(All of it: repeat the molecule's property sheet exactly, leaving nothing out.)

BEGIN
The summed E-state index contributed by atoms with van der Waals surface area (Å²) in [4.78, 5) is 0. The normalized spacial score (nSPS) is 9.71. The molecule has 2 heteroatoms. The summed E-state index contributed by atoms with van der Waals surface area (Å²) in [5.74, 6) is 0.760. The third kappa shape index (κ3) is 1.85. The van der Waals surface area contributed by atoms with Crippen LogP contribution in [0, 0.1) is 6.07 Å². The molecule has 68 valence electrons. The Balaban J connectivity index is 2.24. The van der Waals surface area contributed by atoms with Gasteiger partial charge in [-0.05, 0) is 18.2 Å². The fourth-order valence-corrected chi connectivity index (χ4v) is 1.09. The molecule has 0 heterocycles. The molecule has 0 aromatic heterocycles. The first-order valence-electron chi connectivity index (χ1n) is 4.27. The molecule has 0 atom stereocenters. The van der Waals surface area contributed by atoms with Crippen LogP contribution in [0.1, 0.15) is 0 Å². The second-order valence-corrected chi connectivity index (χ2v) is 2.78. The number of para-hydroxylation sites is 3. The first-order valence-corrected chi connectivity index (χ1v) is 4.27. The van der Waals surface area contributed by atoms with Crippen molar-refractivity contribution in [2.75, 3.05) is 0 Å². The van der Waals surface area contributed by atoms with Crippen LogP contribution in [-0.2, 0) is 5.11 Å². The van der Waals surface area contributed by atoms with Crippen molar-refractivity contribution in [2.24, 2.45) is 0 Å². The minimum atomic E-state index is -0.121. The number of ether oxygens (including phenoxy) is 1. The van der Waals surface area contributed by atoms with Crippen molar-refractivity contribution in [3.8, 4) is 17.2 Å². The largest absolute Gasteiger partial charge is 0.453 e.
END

The summed E-state index contributed by atoms with van der Waals surface area (Å²) in [4.78, 5) is 0. The normalized spacial score (nSPS) is 9.71. The molecule has 2 heteroatoms. The summed E-state index contributed by atoms with van der Waals surface area (Å²) in [5.74, 6) is 0.760. The third kappa shape index (κ3) is 1.85. The van der Waals surface area contributed by atoms with Crippen LogP contribution in [0, 0.1) is 6.07 Å². The molecule has 68 valence electrons. The Balaban J connectivity index is 2.24. The van der Waals surface area contributed by atoms with Gasteiger partial charge in [-0.05, 0) is 18.2 Å². The fourth-order valence-corrected chi connectivity index (χ4v) is 1.09. The molecule has 0 heterocycles. The molecule has 0 aromatic heterocycles. The first-order valence-electron chi connectivity index (χ1n) is 4.27. The molecule has 0 atom stereocenters. The van der Waals surface area contributed by atoms with Crippen LogP contribution in [0.1, 0.15) is 0 Å². The second-order valence-corrected chi connectivity index (χ2v) is 2.78. The number of para-hydroxylation sites is 3. The first-order valence-corrected chi connectivity index (χ1v) is 4.27. The van der Waals surface area contributed by atoms with Crippen molar-refractivity contribution in [2.75, 3.05) is 0 Å². The van der Waals surface area contributed by atoms with Crippen LogP contribution in [-0.2, 0) is 5.11 Å². The van der Waals surface area contributed by atoms with Crippen molar-refractivity contribution in [2.24, 2.45) is 0 Å². The minimum atomic E-state index is -0.121. The number of ether oxygens (including phenoxy) is 1. The van der Waals surface area contributed by atoms with Crippen molar-refractivity contribution in [3.8, 4) is 17.2 Å². The largest absolute Gasteiger partial charge is 0.453 e.